Year
1994
Month Day
February 28

First NATO Military Action

In the first military action in the 45-year history of the North Atlantic Treaty Organization (NATO), U.S. fighter planes shoot down four Serbian warplanes engaged in a bombing mission in violation of Bosnia’s no-fly zone.

The United States, 10 European countries, and Canada founded NATO in 1949 as a safeguard against Soviet aggression. With the end of the Cold War, NATO members approved the use of its military forces for peacekeeping missions in countries outside the alliance and in 1994 agreed to enforce U.N. resolutions enacted to bring about an end to the bloody conflict in the former Yugoslavia. In 1994 and 1995, NATO planes enforced the no-fly zone over Bosnia-Herzegovina and struck at Bosnian Serb military positions and airfields on a number of occasions.

On December 20, 1995, NATO began the mass deployment of 60,000 troops to enforce the Dayton peace accords, signed in Paris by the leaders of the former Yugoslavia on December 14. The NATO troops took over from a U.N. peacekeeping force that had failed to end the fighting since its deployment in early 1992, although the U.N. troops had proved crucial in the distribution of humanitarian aid to the impoverished population of Bosnia. The NATO force, with its U.S. support and focused aim of enforcing the Dayton agreement, proved more successful in maintaining the peace in the war-torn region.

Tags
terms:
Cold War

FACT CHECK: We strive for accuracy and fairness. But if you see something that doesn't look right, click here to contact us! HISTORY reviews and updates its content regularly to ensure it is complete and accurate.

ALSO ON THIS DAY

Pope Benedict resigns

On February 28, 2013, less than three weeks after making the unexpected announcement that he would step down, 85-year-old Pope Benedict XVI officially resigns. Citing advanced age as the reason for giving up his post as the leader of the 1.2 billion-member Roman Catholic Church, ...read more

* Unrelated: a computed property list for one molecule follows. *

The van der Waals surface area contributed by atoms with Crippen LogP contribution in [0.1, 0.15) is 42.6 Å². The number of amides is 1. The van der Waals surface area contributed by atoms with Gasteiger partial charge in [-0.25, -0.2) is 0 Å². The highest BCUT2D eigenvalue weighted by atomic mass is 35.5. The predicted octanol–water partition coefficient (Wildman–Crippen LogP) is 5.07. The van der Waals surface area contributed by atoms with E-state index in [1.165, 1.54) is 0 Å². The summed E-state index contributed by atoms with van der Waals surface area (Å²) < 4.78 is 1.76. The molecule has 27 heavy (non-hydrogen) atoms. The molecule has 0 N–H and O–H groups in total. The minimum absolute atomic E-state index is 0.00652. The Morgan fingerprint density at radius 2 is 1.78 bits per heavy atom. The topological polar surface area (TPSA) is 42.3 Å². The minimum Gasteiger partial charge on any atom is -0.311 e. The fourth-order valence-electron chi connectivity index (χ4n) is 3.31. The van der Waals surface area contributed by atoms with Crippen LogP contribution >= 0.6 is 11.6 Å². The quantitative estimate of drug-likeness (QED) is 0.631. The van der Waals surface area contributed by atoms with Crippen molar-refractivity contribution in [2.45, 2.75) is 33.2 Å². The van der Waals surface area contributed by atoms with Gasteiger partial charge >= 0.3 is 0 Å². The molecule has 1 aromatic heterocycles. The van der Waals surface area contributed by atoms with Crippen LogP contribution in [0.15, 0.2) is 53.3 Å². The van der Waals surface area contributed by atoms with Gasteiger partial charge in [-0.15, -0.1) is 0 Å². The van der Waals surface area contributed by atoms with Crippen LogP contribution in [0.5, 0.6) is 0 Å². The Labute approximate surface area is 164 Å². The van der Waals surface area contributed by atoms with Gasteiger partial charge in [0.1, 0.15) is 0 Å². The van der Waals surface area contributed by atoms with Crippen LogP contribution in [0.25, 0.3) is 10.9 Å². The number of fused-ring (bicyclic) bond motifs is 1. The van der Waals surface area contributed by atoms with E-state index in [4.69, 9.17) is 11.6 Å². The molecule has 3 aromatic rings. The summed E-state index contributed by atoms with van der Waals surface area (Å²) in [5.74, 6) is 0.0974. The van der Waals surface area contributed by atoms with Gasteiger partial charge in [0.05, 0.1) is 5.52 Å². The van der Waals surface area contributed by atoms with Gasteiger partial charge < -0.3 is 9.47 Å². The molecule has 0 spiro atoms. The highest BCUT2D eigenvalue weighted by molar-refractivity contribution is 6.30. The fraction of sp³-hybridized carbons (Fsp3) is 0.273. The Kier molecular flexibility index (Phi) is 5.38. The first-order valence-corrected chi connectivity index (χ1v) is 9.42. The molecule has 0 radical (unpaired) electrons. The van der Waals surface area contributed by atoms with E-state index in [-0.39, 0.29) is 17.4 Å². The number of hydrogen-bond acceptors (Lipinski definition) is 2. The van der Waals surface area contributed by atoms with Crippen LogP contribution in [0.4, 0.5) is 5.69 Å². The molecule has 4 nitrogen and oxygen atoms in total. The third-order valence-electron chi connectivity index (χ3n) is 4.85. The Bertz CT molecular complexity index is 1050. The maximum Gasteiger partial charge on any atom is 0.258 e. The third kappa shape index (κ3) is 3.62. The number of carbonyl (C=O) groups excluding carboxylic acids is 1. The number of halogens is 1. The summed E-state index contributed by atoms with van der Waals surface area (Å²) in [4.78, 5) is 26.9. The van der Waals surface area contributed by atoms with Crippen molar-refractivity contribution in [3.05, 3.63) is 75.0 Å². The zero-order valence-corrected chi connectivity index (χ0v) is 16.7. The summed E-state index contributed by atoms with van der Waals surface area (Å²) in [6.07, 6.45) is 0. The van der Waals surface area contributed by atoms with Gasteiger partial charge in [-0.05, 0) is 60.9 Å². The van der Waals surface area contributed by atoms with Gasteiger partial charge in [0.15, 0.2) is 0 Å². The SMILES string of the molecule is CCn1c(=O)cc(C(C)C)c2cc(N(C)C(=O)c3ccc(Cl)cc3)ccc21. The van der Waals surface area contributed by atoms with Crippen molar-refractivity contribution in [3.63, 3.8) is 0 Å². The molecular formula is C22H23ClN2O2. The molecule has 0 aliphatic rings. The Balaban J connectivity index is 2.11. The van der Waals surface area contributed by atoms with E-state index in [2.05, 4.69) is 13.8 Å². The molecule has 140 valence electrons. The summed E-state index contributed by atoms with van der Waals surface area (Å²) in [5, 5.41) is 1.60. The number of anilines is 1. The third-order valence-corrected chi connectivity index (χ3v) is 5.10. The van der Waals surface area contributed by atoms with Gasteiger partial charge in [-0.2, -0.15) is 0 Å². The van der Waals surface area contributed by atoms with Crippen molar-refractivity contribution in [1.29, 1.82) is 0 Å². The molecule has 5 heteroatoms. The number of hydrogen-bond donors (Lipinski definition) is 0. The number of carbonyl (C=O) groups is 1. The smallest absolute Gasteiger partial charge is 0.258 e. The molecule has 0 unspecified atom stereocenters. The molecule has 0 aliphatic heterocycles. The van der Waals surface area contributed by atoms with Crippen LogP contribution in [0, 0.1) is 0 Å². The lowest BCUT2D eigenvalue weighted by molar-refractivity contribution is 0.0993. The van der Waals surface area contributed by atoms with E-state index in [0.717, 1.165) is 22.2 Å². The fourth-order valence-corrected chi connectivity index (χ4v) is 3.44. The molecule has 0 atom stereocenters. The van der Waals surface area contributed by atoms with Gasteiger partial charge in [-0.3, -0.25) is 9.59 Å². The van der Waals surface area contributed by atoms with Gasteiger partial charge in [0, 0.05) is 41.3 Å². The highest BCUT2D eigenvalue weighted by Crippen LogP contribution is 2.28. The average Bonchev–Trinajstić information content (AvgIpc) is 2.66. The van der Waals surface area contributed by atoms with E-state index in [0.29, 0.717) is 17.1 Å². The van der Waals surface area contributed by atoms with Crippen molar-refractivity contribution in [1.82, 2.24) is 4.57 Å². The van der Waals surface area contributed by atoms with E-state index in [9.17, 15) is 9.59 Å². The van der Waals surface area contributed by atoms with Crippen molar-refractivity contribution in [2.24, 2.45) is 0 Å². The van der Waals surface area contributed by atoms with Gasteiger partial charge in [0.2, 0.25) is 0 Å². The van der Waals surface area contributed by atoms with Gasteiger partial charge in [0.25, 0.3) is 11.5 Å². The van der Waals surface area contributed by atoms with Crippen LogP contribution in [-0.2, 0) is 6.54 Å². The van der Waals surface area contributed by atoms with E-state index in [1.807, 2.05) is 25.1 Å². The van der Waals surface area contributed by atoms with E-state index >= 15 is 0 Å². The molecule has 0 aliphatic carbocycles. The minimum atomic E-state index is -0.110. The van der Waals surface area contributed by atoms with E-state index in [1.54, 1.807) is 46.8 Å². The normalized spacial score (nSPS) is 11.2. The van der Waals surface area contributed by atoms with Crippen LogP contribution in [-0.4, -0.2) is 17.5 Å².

Getty Museum endowed

On February 28, 1982, the J. Paul Getty Museum becomes the most richly endowed museum on earth when it receives a $1.2 billion bequest left to it by the late J. Paul Getty. The American oil billionaire died in 1976, but legal wrangling over his fortune by his children and ...read more

ATF raids Branch Davidian compound

At Mount Carmel in Waco, Texas, agents of the U.S. Treasury Department’s Bureau of Alcohol, Tobacco, and Firearms (ATF) launch a raid against the Branch Davidian compound as part of an investigation into illegal possession of firearms and explosives by the Christian cult.  As the ...read more

Watson and Crick discover chemical structure of DNA

On this day in 1953, Cambridge University scientists James D. Watson and Francis H.C. Crick announce that they have determined the double-helix structure of DNA, the molecule containing human genes. Though DNA–short for deoxyribonucleic acid–was discovered in 1869, its crucial ...read more

Tyler narrowly escapes death on the USS Princeton

On February 28, 1844, President John Tyler cruises the Potomac with 400 others aboard the U.S. Navy’s new steam frigate USS Princeton, not realizing that his life will soon be in danger. In attendance that day were political dignitaries and their guests, which included the ...read more

Congress creates Colorado Territory

With the region’s population booming because of the Pike’s Peak gold rush, Congress creates the new Territory of Colorado. When the United States acquired it after the Mexican War ended in 1848, the land that would one day become Colorado was nearly unpopulated by Anglo settlers. ...read more

Final episode of M*A*S*H airs

On February 28, 1983, the celebrated sitcom M*A*S*H bows out after 11 seasons, airing a special two-and-a-half hour episode watched by 77 percent of the television viewing audience. It was the largest percentage ever to watch a single TV show up to that time. Set near Seoul, ...read more

Gorbachev calls for nuclear weapons treaty

In a surprising announcement, Soviet leader Mikhail Gorbachev indicates that his nation is ready to sign “without delay” a treaty designed to eliminate U.S. and Soviet medium-range nuclear missiles from Europe. Gorbachev’s offer led to a breakthrough in negotiations and, ...read more

John Wesley charters first Methodist Church in U.S.

On February 28, 1784, John Wesley charters the first Methodist Church in the United States. Despite the fact that he was an Anglican, Wesley saw the need to provide church structure for his followers after the Anglican Church abandoned its American believers during the American ...read more

Test pilot Reitsch pitches suicide squad to Hitler

Hanna Reitsch, the first female test pilot in the world, suggests the creation of the Nazi equivalent of a kamikaze squad of suicide bombers while visiting Adolf Hitler in Berchtesgaden. Hitler was less than enthusiastic about the idea. Reitsch was born in 1912 in Hirschberg, ...read more